Lenders who want to take more risk to potentially earn higher interest rates can agree in advance to lend over 50% and be second or third in the queue when it comes to recovering their money if a loan turns bad.
Lenders who have selected only loans where they come first in the queue at a maximum of 50% of the property valuation have never suffered any losses.
Proplend* has had a good record of enabling lenders to exit their loans early – before a borrower repays. While Proplend won’t always manage to help you exit early, its typical exit times over the past six years have compared favourably with many other P2P lending and IFISA providers.
Proplend review: how does Proplend work?
Pictures speak louder than words:
4thWay’s Proplend review infographic: click to expand to see How does Proplend work?
Proplend review: How good are its loans?
Lenders in Proplend’s “tranche A” loans are protected by real-estate security with a property valuation that’s at least twice the size of the loan. This is incredibly good risk coverage for lenders. If a loan turns bad, any forced sale of the property would have to give lenders back less than half the property price, after costs, before you lost any of your initial loan.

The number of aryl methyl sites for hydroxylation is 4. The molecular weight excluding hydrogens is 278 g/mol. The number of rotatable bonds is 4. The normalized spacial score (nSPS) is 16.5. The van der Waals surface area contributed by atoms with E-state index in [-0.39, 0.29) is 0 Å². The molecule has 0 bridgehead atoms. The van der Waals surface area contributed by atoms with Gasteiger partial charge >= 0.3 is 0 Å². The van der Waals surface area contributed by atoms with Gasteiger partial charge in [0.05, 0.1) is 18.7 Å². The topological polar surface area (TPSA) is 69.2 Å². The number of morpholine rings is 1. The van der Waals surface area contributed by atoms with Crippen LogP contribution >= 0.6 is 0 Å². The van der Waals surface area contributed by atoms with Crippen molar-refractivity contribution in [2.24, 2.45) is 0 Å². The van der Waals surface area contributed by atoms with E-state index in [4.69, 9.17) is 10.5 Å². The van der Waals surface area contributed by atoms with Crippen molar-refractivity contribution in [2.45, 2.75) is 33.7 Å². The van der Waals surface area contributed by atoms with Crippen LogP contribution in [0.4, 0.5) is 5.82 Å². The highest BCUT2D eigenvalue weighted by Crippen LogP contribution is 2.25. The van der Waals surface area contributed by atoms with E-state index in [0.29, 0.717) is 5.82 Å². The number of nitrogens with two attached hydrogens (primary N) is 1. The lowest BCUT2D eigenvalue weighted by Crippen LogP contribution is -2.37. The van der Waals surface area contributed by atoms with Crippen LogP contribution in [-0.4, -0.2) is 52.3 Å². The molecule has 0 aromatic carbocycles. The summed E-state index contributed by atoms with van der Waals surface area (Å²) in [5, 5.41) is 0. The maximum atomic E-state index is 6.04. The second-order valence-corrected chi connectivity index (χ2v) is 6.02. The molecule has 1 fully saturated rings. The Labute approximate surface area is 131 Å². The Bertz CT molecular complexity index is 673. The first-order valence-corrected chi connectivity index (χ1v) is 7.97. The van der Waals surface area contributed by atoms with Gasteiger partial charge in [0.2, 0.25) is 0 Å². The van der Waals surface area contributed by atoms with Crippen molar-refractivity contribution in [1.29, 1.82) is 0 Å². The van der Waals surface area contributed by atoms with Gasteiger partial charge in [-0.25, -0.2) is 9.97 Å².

Lenders lending in tranches B and C are choosing to take riskier slices of loans, with a greater risk of losses in the event a loan turns bad. Lenders can blend all tranches for a different risk-reward balance.
Proplend doesn’t just reject loan applications based on quality, but also to ensure diverse kinds of loans for lenders. Having borrowers with more different kinds of properties can reduce risk.
As the end of 2023 draws closer, we are seeing that rejecting borrowers in the name of diversification is possibly overkill – at least in this particular economic situation.